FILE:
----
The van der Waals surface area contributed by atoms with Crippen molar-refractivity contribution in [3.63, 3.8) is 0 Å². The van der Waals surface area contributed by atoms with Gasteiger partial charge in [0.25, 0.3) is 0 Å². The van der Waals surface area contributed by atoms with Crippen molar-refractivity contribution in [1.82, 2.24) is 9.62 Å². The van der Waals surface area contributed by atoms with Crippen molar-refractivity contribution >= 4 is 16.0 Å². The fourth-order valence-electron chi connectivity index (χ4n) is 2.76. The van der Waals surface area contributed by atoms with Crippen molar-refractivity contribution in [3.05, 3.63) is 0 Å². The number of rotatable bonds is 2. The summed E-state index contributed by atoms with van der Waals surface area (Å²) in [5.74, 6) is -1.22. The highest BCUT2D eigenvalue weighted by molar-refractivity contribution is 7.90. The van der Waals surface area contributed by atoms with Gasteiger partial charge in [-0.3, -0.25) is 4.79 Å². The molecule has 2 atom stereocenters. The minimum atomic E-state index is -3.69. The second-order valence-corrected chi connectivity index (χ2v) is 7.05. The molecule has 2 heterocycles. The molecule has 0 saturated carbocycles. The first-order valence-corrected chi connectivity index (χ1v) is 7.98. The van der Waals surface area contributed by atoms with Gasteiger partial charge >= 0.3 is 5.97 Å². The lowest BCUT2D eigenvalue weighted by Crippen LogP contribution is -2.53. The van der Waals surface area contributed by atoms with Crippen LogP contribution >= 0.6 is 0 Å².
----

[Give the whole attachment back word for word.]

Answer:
The van der Waals surface area contributed by atoms with Crippen molar-refractivity contribution in [3.63, 3.8) is 0 Å². The van der Waals surface area contributed by atoms with Gasteiger partial charge in [0.25, 0.3) is 0 Å². The van der Waals surface area contributed by atoms with Crippen molar-refractivity contribution in [1.82, 2.24) is 9.62 Å². The van der Waals surface area contributed by atoms with Crippen molar-refractivity contribution >= 4 is 16.0 Å². The fourth-order valence-electron chi connectivity index (χ4n) is 2.76. The van der Waals surface area contributed by atoms with Crippen molar-refractivity contribution in [3.05, 3.63) is 0 Å². The number of rotatable bonds is 2. The summed E-state index contributed by atoms with van der Waals surface area (Å²) in [5.74, 6) is -1.22. The highest BCUT2D eigenvalue weighted by molar-refractivity contribution is 7.90. The van der Waals surface area contributed by atoms with Gasteiger partial charge in [-0.3, -0.25) is 4.79 Å². The molecule has 2 atom stereocenters. The minimum atomic E-state index is -3.69. The second-order valence-corrected chi connectivity index (χ2v) is 7.05. The molecule has 2 heterocycles. The molecule has 0 saturated carbocycles. The first-order valence-corrected chi connectivity index (χ1v) is 7.98. The van der Waals surface area contributed by atoms with Gasteiger partial charge >= 0.3 is 5.97 Å². The lowest BCUT2D eigenvalue weighted by Crippen LogP contribution is -2.53. The van der Waals surface area contributed by atoms with Crippen LogP contribution >= 0.6 is 0 Å².